Luckhart developed the project at the Walter Reed Army Institute of Research during a three-year fellowship before she came to Virginia Tech in July. She will continue to collaborate with the Army, which has a variety of research programs concerning mosquitoes because of the potential for soldiers to find themselves in areas where malaria is prevalent.

Her work is also supported by grants from the National Institutesof Health and from the World Health Organization. Luckhart earned her bachelor's degree from the University of Florida, her master's from Auburn University, and her doctorate from Rutgers University.

With her program, Virginia Tech adds a new dimension to the transgenic capabilities of the university's biotechnology effort. Other Virginia Tech researchers have gained international attention for pioneering work in developing transgenic plants and animals for the production of pharmaceuticals.
Contact: Stewart MacInnis
(540) 231-5863

Shirley Luckhart
phone: +1 540-231-5729
address: Biochemistry, 124 Engel Hall, Blacksburg, VA 24061

Virginia Tech

Related Malaria Articles from Brightsurf:

Clocking in with malaria parasites
Discovery of a malaria parasite's internal clock could lead to new treatment strategies.

Breakthrough in malaria research
An international scientific consortium led by the cell biologists Volker Heussler from the University of Bern and Oliver Billker from the UmeƄ University in Sweden has for the first time systematically investigated the genome of the malaria parasite Plasmodium throughout its life cycle in a large-scale experiment.

Scientists close in on malaria vaccine
Scientists have taken another big step forward towards developing a vaccine that's effective against the most severe forms of malaria.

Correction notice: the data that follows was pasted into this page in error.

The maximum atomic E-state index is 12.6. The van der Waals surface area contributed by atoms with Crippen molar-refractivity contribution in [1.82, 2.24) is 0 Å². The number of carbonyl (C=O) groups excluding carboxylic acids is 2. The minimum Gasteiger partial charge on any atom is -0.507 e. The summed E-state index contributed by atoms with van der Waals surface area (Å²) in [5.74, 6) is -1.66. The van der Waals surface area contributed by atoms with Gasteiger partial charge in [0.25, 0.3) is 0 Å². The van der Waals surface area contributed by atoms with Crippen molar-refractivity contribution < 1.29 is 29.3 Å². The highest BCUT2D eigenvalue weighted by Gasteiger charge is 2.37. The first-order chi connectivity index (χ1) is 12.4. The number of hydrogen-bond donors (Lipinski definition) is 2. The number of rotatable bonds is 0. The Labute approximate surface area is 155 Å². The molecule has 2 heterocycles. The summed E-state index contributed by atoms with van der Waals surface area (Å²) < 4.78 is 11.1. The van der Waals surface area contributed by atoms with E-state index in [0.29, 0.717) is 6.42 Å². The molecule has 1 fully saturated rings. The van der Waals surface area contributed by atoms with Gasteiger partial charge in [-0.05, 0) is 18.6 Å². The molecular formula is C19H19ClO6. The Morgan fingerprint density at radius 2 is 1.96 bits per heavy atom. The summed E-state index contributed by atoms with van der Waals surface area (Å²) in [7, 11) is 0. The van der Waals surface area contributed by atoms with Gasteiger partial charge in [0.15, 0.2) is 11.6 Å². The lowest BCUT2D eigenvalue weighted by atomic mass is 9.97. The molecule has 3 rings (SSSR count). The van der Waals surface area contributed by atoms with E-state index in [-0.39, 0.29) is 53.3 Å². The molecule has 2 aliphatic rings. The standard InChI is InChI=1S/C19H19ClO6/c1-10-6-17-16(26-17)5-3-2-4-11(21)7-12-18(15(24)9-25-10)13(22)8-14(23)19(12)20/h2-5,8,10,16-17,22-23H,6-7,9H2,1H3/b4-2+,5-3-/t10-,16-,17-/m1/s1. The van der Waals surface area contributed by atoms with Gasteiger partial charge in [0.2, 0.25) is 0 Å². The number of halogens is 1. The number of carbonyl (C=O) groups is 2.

New tool in fight against malaria
Modifying a class of molecules originally developed to treat the skin disease psoriasis could lead to a new malaria drug that is effective against malaria parasites resistant to currently available drugs.

Malaria expert warns of need for malaria drug to treat severe cases in US
The US each year sees more than 1,500 cases of malaria, and currently there is limited access to an intravenously administered (IV) drug needed for the more serious cases.

Monkey malaria breakthrough offers cure for relapsing malaria
A breakthrough in monkey malaria research by two University of Otago scientists could help scientists diagnose and treat a relapsing form of human malaria.

Getting to zero malaria cases in zanzibar
New research led by the Johns Hopkins Center for Communication Programs, Ifakara Health Institute and the Zanzibar Malaria Elimination Program suggests that a better understanding of human behavior at night -- when malaria mosquitoes are biting -- could be key to preventing lingering cases.

Widely used malaria treatment to prevent malaria in pregnant women
A global team of researchers, led by a research team at the Liverpool School of Tropical Medicine (LSTM), are calling for a review of drug-based strategies used to prevent malaria infections in pregnant women, in areas where there is widespread resistance to existing antimalarial medicines.

Protection against Malaria: A matter of balance
A balanced production of pro and anti-inflammatory cytokines at two years of age protects against clinical malaria in early childhood, according to a study led by ISGlobal, an institution supported by ''la Caixa'' Foundation.

The math of malaria
A new mathematical model for malaria shows how competition between parasite strains within a human host reduces the odds of drug resistance developing in a high-transmission setting.

Read More: Malaria News and Malaria Current Events is a participant in the Amazon Services LLC Associates Program, an affiliate advertising program designed to provide a means for sites to earn advertising fees by advertising and linking to